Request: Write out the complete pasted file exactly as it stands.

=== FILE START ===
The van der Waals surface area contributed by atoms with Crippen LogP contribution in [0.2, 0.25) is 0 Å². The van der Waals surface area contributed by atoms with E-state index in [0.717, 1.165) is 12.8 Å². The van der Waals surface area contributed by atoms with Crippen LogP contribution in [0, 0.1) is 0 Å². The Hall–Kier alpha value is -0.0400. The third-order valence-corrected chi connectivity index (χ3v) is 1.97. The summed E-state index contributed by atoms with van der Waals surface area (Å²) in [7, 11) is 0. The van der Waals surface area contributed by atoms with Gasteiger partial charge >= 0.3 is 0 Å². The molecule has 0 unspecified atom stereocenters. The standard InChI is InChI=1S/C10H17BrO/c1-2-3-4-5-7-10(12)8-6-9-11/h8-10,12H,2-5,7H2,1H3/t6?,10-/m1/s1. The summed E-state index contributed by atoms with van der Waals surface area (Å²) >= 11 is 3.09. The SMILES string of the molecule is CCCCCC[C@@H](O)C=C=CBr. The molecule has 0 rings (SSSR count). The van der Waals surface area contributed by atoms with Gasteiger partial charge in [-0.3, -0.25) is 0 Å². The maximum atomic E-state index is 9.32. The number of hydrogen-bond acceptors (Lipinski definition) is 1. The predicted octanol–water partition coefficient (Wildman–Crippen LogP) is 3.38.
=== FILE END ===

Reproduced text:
The van der Waals surface area contributed by atoms with Crippen LogP contribution in [0.2, 0.25) is 0 Å². The van der Waals surface area contributed by atoms with E-state index in [0.717, 1.165) is 12.8 Å². The van der Waals surface area contributed by atoms with Crippen LogP contribution in [0, 0.1) is 0 Å². The Hall–Kier alpha value is -0.0400. The third-order valence-corrected chi connectivity index (χ3v) is 1.97. The summed E-state index contributed by atoms with van der Waals surface area (Å²) in [7, 11) is 0. The van der Waals surface area contributed by atoms with Gasteiger partial charge >= 0.3 is 0 Å². The molecule has 0 unspecified atom stereocenters. The standard InChI is InChI=1S/C10H17BrO/c1-2-3-4-5-7-10(12)8-6-9-11/h8-10,12H,2-5,7H2,1H3/t6?,10-/m1/s1. The summed E-state index contributed by atoms with van der Waals surface area (Å²) >= 11 is 3.09. The SMILES string of the molecule is CCCCCC[C@@H](O)C=C=CBr. The molecule has 0 rings (SSSR count). The van der Waals surface area contributed by atoms with Gasteiger partial charge in [-0.3, -0.25) is 0 Å². The maximum atomic E-state index is 9.32. The number of hydrogen-bond acceptors (Lipinski definition) is 1. The predicted octanol–water partition coefficient (Wildman–Crippen LogP) is 3.38.